Iceland, Norway and Japan Walk Out of IWC Meeting Skip to content

Iceland, Norway and Japan Walk Out of IWC Meeting

By Iceland Review

The representatives of Iceland, Norway and Japan walked out of a meeting at the International Whaling Commission (IWC) yesterday along with representatives of other states who approve of whaling.


A slaughtered fin whale. Photo by Páll Stefánsson.

Tómas H. Heidar, Iceland’s main representative on the IWC, told that the purpose of this move was to prevent the meeting from being legally constituted; a voting on Argentina and Brazil’s suggestion on founding a whale reserve in the South Atlantic Ocean was about to start.

For IWC meetings to be legally constituted in the case of a proposal like this, representatives of at least half of all IWC members states have to be present and to be approved, 75 percent of those present have to vote in favor of it.

Heidar said he believes the proposal would not have been approved but the pro-whaling member states still wanted to prevent the voting as it might increase the split between processions and cause disputes within the IWC.

“In the past months we have worked towards reaching a compromise between the followers and opponents of whaling within the IWC and the atmosphere has improved significantly,” Heidar stated.

He added the foundation of the aforementioned whale reserve was part of the draft of a package solution which was submitted at the IWC’s general meeting last year but the South American states wouldn’t accept any package solutions and weren’t prepared to show any flexibility in regards to whaling.

Heidar said it is absurd for the states to now submit a proposal on only the whale reserve and even more absurd that they have attempted to push it through on a vote.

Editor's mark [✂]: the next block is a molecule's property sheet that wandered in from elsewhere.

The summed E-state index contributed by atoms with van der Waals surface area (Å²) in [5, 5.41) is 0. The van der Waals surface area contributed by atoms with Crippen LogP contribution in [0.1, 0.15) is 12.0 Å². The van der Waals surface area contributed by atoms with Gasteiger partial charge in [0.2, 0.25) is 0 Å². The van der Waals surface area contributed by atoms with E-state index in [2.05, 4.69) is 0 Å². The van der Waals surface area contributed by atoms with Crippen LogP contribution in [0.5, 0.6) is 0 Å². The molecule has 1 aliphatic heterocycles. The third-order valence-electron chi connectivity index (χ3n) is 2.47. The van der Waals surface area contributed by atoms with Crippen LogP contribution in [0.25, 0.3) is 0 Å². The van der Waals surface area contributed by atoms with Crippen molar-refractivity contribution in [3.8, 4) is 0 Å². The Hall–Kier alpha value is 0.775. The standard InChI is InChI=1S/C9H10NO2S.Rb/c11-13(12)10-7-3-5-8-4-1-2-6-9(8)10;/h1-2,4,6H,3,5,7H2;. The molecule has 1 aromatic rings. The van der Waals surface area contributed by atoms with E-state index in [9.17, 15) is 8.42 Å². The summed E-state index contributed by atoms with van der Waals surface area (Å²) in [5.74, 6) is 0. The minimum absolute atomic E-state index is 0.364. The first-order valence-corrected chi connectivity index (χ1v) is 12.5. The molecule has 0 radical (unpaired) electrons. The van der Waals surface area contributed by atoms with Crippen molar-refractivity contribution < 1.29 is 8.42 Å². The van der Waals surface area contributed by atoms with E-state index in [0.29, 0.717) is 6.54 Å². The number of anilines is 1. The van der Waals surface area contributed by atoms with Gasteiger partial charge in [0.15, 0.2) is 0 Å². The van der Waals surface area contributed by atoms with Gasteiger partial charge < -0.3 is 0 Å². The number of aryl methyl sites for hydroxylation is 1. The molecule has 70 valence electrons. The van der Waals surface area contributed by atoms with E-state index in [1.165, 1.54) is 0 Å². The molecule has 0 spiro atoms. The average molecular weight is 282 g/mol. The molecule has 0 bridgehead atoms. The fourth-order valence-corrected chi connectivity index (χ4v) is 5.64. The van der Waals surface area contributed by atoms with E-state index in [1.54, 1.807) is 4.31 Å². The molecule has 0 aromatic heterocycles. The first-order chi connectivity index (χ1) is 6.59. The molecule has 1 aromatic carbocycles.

He pointed out that Iceland and other states that approve whaling are overall against the establishment of reserves in areas where whaling is banned, unless the need for reserves has been scientifically proven, adding no scientific evidence has been submitted to support a whale reserve in the South Atlantic.

The 63rd annual meeting of the IWC, which opened in Jersey on Monday, ended yesterday.

A new report jointly produced by the Environmental Investigation Agency (EIA) and the Whale and Dolphin Conservation Society (WCDS), entitled “Renegade Whaling: Iceland’s Creation of an Endangered Species Trade”, “exposes how Iceland is defying international treaties to hunt endangered fin whales in a bid to create a new consumer market in Japan,” a press release from the WCDS and EIA states.

EIA Senior Campaigner Clare Perry said: “We found alarming evidence of increased distribution and sale of Icelandic-caught fin whales, fueled by artificially low prices of the Icelandic whale meat and the special status of fin whales as the most desirable whale product in Japan, as well as the absence of fin whales from Japan’s own hunts.”

“If the IWC is not to become the dysfunctional body that the whaling countries work tirelessly to bring about, the Commission must assert its authority and publicly condemn Iceland’s escalating commercial whaling and whale exports,” WDCS anti-whaling campaign leader Sue Fisher stated.

According to the press release, since 2008, Icelandic whaling company Hvalur hf., run by Kristján Loftsson, has slaughtered 273 fin whales and exported more than 1,200 tons of whale meat and blubber worth an estimated USD 17 million (EUR 12 million, ISK 2 billion) to Japan and has a further 2,500 tons in storage.

The press release states that new EIA undercover investigations have revealed for the first time the identity of the Japanese importing company as Misaka Shoji (Misaka Trading).

Japan’s scientific whaling company Kyodo Senpaku is also believed to be involved in distributing Icelandic fin whale products, the anti-whaling campaigners report.

Loftsson announced in May that his company will probably not hunt any fin whales this season because of the impact the natural catastrophe in Japan earlier this year had on the local market.

Click here to read more about that story.


Sign up for our weekly newsletter

Get news from Iceland, photos, and in-depth stories delivered to your inbox every week!

* indicates required

Subscribe to Iceland Review

In-depth stories and high-quality photography showcasing life in Iceland!